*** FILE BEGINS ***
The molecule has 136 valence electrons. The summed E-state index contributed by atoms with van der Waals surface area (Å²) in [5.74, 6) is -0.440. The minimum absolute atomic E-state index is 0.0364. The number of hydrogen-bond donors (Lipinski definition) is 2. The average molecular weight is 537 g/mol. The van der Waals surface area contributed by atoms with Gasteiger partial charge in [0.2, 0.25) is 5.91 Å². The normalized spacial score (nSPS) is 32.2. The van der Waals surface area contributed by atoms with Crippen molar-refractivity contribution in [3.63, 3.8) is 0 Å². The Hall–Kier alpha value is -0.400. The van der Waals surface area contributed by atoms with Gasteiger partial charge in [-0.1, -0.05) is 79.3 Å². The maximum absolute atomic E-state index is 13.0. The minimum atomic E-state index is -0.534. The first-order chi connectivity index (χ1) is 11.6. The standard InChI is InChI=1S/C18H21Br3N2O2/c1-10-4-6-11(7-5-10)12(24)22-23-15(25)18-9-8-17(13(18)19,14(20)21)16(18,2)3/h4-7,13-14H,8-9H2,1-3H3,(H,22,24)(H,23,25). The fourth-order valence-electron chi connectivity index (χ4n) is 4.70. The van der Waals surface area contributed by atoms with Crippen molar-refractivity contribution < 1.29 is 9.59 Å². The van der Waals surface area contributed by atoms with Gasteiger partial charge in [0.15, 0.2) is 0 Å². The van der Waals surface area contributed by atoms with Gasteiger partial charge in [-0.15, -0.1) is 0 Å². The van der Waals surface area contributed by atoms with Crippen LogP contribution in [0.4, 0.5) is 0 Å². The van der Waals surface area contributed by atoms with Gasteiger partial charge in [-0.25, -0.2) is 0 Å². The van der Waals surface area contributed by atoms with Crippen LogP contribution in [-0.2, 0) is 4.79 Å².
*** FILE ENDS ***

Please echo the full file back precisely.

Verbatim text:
The molecule has 136 valence electrons. The summed E-state index contributed by atoms with van der Waals surface area (Å²) in [5.74, 6) is -0.440. The minimum absolute atomic E-state index is 0.0364. The number of hydrogen-bond donors (Lipinski definition) is 2. The average molecular weight is 537 g/mol. The van der Waals surface area contributed by atoms with Gasteiger partial charge in [0.2, 0.25) is 5.91 Å². The normalized spacial score (nSPS) is 32.2. The van der Waals surface area contributed by atoms with Crippen molar-refractivity contribution in [3.63, 3.8) is 0 Å². The Hall–Kier alpha value is -0.400. The van der Waals surface area contributed by atoms with Gasteiger partial charge in [-0.1, -0.05) is 79.3 Å². The maximum absolute atomic E-state index is 13.0. The minimum atomic E-state index is -0.534. The first-order chi connectivity index (χ1) is 11.6. The standard InChI is InChI=1S/C18H21Br3N2O2/c1-10-4-6-11(7-5-10)12(24)22-23-15(25)18-9-8-17(13(18)19,14(20)21)16(18,2)3/h4-7,13-14H,8-9H2,1-3H3,(H,22,24)(H,23,25). The fourth-order valence-electron chi connectivity index (χ4n) is 4.70. The van der Waals surface area contributed by atoms with Crippen molar-refractivity contribution < 1.29 is 9.59 Å². The van der Waals surface area contributed by atoms with Gasteiger partial charge in [0.15, 0.2) is 0 Å². The van der Waals surface area contributed by atoms with Gasteiger partial charge in [-0.15, -0.1) is 0 Å². The van der Waals surface area contributed by atoms with Crippen LogP contribution in [0.4, 0.5) is 0 Å². The van der Waals surface area contributed by atoms with Gasteiger partial charge in [-0.25, -0.2) is 0 Å². The van der Waals surface area contributed by atoms with Crippen LogP contribution in [-0.2, 0) is 4.79 Å².